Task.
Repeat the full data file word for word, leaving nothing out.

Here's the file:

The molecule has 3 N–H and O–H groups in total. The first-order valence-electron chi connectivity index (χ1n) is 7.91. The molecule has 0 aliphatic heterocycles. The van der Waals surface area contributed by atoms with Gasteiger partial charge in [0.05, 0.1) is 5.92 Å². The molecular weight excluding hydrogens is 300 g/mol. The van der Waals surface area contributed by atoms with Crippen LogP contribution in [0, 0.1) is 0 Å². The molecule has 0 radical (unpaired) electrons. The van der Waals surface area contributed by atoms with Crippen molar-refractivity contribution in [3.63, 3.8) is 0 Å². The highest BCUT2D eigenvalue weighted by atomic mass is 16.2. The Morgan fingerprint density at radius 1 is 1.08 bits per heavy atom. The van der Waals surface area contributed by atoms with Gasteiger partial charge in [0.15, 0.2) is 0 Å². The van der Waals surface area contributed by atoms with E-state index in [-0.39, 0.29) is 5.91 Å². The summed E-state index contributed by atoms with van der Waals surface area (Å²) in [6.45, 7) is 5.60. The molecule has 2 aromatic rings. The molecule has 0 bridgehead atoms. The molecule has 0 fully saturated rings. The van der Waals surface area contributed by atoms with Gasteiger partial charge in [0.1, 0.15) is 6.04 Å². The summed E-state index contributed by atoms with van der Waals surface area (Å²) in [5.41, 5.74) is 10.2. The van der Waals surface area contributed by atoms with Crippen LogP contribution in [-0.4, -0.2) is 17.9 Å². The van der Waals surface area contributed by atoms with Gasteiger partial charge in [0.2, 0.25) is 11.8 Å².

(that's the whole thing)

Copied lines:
The molecule has 3 N–H and O–H groups in total. The first-order valence-electron chi connectivity index (χ1n) is 7.91. The molecule has 0 aliphatic heterocycles. The van der Waals surface area contributed by atoms with Gasteiger partial charge in [0.05, 0.1) is 5.92 Å². The molecular weight excluding hydrogens is 300 g/mol. The van der Waals surface area contributed by atoms with Crippen LogP contribution in [0, 0.1) is 0 Å². The molecule has 0 radical (unpaired) electrons. The van der Waals surface area contributed by atoms with Crippen molar-refractivity contribution in [3.63, 3.8) is 0 Å². The highest BCUT2D eigenvalue weighted by atomic mass is 16.2. The Morgan fingerprint density at radius 1 is 1.08 bits per heavy atom. The van der Waals surface area contributed by atoms with Gasteiger partial charge in [0.15, 0.2) is 0 Å². The van der Waals surface area contributed by atoms with E-state index in [-0.39, 0.29) is 5.91 Å². The summed E-state index contributed by atoms with van der Waals surface area (Å²) in [6.45, 7) is 5.60. The molecule has 2 aromatic rings. The molecule has 0 bridgehead atoms. The molecule has 0 fully saturated rings. The van der Waals surface area contributed by atoms with Gasteiger partial charge in [0.1, 0.15) is 6.04 Å². The summed E-state index contributed by atoms with van der Waals surface area (Å²) in [5.41, 5.74) is 10.2. The van der Waals surface area contributed by atoms with Crippen LogP contribution in [-0.4, -0.2) is 17.9 Å². The van der Waals surface area contributed by atoms with Gasteiger partial charge in [0.2, 0.25) is 11.8 Å².